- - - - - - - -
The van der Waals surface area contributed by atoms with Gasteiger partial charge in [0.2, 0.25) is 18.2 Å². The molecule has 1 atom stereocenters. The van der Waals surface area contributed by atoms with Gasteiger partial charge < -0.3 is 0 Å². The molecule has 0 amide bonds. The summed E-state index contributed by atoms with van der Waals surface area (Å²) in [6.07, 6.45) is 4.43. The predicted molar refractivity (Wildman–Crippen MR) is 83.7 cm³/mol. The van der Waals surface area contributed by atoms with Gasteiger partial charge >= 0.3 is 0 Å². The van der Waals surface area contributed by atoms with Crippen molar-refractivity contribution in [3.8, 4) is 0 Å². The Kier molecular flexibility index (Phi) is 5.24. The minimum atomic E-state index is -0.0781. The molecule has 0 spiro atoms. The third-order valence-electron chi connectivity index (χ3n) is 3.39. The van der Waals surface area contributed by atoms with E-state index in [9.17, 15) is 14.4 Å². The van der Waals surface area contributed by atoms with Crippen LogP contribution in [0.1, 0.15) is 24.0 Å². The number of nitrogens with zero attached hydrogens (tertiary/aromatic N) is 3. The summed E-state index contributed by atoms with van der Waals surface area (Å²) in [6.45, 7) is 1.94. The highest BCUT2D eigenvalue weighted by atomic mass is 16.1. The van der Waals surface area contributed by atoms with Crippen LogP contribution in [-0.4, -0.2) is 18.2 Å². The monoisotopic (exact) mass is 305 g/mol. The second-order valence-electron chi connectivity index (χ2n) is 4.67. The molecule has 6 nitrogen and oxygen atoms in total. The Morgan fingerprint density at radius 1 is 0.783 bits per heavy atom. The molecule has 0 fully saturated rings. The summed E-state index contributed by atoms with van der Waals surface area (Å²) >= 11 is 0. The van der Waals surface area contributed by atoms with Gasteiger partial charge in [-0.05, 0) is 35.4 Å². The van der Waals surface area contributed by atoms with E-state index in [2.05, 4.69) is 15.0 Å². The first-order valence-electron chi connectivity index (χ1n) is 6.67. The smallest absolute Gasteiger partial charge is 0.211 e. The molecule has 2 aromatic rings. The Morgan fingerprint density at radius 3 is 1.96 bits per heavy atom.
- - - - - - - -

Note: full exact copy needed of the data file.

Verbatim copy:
The van der Waals surface area contributed by atoms with Gasteiger partial charge in [0.2, 0.25) is 18.2 Å². The molecule has 1 atom stereocenters. The van der Waals surface area contributed by atoms with Gasteiger partial charge < -0.3 is 0 Å². The molecule has 0 amide bonds. The summed E-state index contributed by atoms with van der Waals surface area (Å²) in [6.07, 6.45) is 4.43. The predicted molar refractivity (Wildman–Crippen MR) is 83.7 cm³/mol. The van der Waals surface area contributed by atoms with Gasteiger partial charge >= 0.3 is 0 Å². The van der Waals surface area contributed by atoms with Crippen molar-refractivity contribution in [3.8, 4) is 0 Å². The Kier molecular flexibility index (Phi) is 5.24. The minimum atomic E-state index is -0.0781. The molecule has 0 spiro atoms. The third-order valence-electron chi connectivity index (χ3n) is 3.39. The van der Waals surface area contributed by atoms with E-state index in [9.17, 15) is 14.4 Å². The van der Waals surface area contributed by atoms with Crippen LogP contribution in [0.1, 0.15) is 24.0 Å². The number of nitrogens with zero attached hydrogens (tertiary/aromatic N) is 3. The summed E-state index contributed by atoms with van der Waals surface area (Å²) in [6.45, 7) is 1.94. The highest BCUT2D eigenvalue weighted by atomic mass is 16.1. The van der Waals surface area contributed by atoms with Crippen LogP contribution in [-0.4, -0.2) is 18.2 Å². The monoisotopic (exact) mass is 305 g/mol. The second-order valence-electron chi connectivity index (χ2n) is 4.67. The molecule has 6 nitrogen and oxygen atoms in total. The Morgan fingerprint density at radius 1 is 0.783 bits per heavy atom. The molecule has 0 fully saturated rings. The summed E-state index contributed by atoms with van der Waals surface area (Å²) >= 11 is 0. The van der Waals surface area contributed by atoms with Gasteiger partial charge in [-0.05, 0) is 35.4 Å². The van der Waals surface area contributed by atoms with E-state index in [2.05, 4.69) is 15.0 Å². The first-order valence-electron chi connectivity index (χ1n) is 6.67. The smallest absolute Gasteiger partial charge is 0.211 e. The molecule has 2 aromatic rings. The Morgan fingerprint density at radius 3 is 1.96 bits per heavy atom.